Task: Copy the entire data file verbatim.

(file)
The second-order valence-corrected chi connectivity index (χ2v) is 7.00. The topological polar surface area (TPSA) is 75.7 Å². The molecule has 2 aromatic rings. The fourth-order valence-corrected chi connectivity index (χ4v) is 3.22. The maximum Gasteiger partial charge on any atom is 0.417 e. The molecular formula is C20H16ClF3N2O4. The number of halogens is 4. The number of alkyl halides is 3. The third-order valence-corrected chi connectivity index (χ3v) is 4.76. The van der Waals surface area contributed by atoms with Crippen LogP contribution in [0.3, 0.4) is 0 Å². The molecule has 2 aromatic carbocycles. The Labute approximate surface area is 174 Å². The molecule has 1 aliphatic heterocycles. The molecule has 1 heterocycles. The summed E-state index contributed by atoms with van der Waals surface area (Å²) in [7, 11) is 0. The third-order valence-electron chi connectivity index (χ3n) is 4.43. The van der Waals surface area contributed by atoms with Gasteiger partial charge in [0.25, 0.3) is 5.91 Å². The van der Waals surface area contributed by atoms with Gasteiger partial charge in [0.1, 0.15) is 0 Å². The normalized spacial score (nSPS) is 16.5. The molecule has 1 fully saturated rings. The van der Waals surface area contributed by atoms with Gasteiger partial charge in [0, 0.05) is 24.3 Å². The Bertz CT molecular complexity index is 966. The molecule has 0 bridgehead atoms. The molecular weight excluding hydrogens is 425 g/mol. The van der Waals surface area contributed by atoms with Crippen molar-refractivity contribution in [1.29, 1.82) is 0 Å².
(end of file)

The second-order valence-corrected chi connectivity index (χ2v) is 7.00. The topological polar surface area (TPSA) is 75.7 Å². The molecule has 2 aromatic rings. The fourth-order valence-corrected chi connectivity index (χ4v) is 3.22. The maximum Gasteiger partial charge on any atom is 0.417 e. The molecular formula is C20H16ClF3N2O4. The number of halogens is 4. The number of alkyl halides is 3. The third-order valence-corrected chi connectivity index (χ3v) is 4.76. The van der Waals surface area contributed by atoms with Crippen LogP contribution in [0.3, 0.4) is 0 Å². The molecule has 2 aromatic carbocycles. The Labute approximate surface area is 174 Å². The molecule has 1 aliphatic heterocycles. The molecule has 1 heterocycles. The summed E-state index contributed by atoms with van der Waals surface area (Å²) in [7, 11) is 0. The third-order valence-electron chi connectivity index (χ3n) is 4.43. The van der Waals surface area contributed by atoms with Gasteiger partial charge in [0.25, 0.3) is 5.91 Å². The van der Waals surface area contributed by atoms with Gasteiger partial charge in [0.1, 0.15) is 0 Å². The normalized spacial score (nSPS) is 16.5. The molecule has 1 fully saturated rings. The van der Waals surface area contributed by atoms with Gasteiger partial charge in [0, 0.05) is 24.3 Å². The Bertz CT molecular complexity index is 966. The molecule has 0 bridgehead atoms. The molecular weight excluding hydrogens is 425 g/mol. The van der Waals surface area contributed by atoms with Crippen molar-refractivity contribution in [1.29, 1.82) is 0 Å².